When some people hear that I’m moving, they sigh and say, “I could never go through that again!” And there’s some science to back that up; when you look at lists of the most stressful events in a person’s life, moving is ranked right up there with divorce.
Michael and I selling our home and taking a glamourous year-long “holiday” in a beautiful house while we look for our next fabulous home. Yes, you may laugh at that. You know how I love change! So really, this move is not going to be that particularly stressful for me, though I won’t speak for Michael. For one, we aren’t changing communities. We’ll still live in Nashville, and still keep the same circle of friends, so there won’t be earthshattering changes to our lives — really, just some changes in what we see out our front door.
Before we make that move, though, we’ve got to pack. And packing can be difficult. Of course, you can hire a moving company that will come in and wrap everything perfectly, moving every object into your new home and putting it (approximately) where it was in your old home. But done right, a move can be a cleansing exercise, a way to force yourself into simplifying your life. It’s just going to take a bit of work on your part.
Here’s my advice about how to make moving a positive experience.
- Take your time.
If you rush into packing, you’ll end up shoving 90 percent of your stuff into boxes the week before your move. When all that stuff arrives at your new house, you’ll just be unpacking the same mess you had in your old one. Instead, take your time, and force yourself to decide what you really want to keep.
Downside: This will take about 900% more time than just shoving things into boxes.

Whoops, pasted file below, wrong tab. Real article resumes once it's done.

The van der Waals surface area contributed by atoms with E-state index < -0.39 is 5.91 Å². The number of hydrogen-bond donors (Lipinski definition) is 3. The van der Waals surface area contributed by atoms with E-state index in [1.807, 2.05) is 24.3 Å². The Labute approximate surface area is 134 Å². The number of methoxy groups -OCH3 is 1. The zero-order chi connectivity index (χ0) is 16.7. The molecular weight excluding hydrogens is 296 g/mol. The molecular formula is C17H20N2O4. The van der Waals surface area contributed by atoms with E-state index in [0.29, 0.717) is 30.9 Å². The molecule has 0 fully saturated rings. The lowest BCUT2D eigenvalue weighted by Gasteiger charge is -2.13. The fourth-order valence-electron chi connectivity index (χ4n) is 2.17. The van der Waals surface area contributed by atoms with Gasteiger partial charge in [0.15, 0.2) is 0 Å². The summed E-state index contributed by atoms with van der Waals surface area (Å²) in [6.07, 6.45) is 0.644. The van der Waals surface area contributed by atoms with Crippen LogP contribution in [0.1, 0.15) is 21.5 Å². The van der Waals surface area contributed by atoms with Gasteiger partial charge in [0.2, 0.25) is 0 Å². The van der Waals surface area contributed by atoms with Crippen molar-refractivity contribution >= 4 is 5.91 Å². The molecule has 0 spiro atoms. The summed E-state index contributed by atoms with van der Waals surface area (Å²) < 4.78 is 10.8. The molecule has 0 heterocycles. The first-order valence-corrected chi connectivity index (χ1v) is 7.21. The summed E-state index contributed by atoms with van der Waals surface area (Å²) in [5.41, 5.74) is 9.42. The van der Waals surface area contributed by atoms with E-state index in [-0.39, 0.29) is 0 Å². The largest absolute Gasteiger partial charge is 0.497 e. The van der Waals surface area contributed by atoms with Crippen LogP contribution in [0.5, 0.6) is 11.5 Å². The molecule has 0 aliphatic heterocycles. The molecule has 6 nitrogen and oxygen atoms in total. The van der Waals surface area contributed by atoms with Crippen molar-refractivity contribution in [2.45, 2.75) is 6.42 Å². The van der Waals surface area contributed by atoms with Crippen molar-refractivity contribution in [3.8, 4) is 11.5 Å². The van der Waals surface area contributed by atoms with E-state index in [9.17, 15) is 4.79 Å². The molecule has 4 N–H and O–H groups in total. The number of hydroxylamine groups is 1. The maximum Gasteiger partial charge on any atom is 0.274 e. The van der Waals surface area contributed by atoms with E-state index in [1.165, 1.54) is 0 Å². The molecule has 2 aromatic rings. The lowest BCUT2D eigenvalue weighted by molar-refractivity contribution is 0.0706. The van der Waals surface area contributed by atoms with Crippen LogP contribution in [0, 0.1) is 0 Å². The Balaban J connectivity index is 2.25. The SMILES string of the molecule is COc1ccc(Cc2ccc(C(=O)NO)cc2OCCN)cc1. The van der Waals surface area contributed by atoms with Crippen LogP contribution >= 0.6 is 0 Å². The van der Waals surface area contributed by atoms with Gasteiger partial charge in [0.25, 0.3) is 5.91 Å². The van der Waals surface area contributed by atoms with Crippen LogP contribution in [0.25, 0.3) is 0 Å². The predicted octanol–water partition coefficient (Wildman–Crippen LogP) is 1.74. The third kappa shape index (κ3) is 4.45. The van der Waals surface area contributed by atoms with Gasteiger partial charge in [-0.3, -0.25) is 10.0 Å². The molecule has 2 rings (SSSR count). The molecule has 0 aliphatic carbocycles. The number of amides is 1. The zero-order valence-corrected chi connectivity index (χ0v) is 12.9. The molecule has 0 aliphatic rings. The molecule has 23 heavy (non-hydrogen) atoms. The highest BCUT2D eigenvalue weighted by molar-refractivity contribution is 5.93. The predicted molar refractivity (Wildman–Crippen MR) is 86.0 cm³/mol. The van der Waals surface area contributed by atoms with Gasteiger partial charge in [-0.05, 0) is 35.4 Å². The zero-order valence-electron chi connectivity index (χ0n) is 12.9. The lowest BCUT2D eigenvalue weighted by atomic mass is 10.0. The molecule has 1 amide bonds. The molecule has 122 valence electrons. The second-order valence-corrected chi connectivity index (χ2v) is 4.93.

- Take it piece-by-piece.
Look at every item, every single thing you own, and consider its place in your life. Take this as an opportunity to go Marie Kondo on everything. If it doesn’t spark joy, then don’t put it in a box. If it’s a maybe —something you don’t love but don’t feel you can just get rid of — put it in a box marked “One Year” and set it aside. (We’ll get back to that in a later post.)
Downside: When you have to tissue wrap and box every item, they stop sparking joy pretty quickly.
- Donate and discard.
Sure, have a garage sale if you have time, but never forget that your first goal is getting rid of extra stuff, not getting an extra fifty cents for a chipped candleholder. Instead, invite over younger friends and relatives who are just setting up house, and let them just take what they want. After that, cart it all off to some worthy nonprofit.
Downside: It’s hard to find a charity that will accept 20 boxes of 40-year-old decorating books. And yes, this did happen to me.
- Refinish and refurbish.
A move is a great time to get maintenance done on your furniture. If you need a sofa or chairs recovered, or a table refinished, sending them to a restorer or upholsterer saves you room on the moving truck. It also gives you a little bit more room in your new home to move things around, since your beautifully refinished furniture will arrive at least a few weeks after you move in.
Downside: You’re probably going to discover you’d rather have a new sofa. What do upholsterers do with abandoned furniture?
These are easy steps, and they take nothing more than time and planning. When you arrive in your new home, you’ll be opening boxes that hold only your favorite treasures. And what better way to start fresh than that?
Mary Spalding is a Nashville based interior designer with over 30 years of experience. She has overseen countless home revitalizations, renovations, and restorations. She can be reached with your projects and ideas at firstname.lastname@example.org.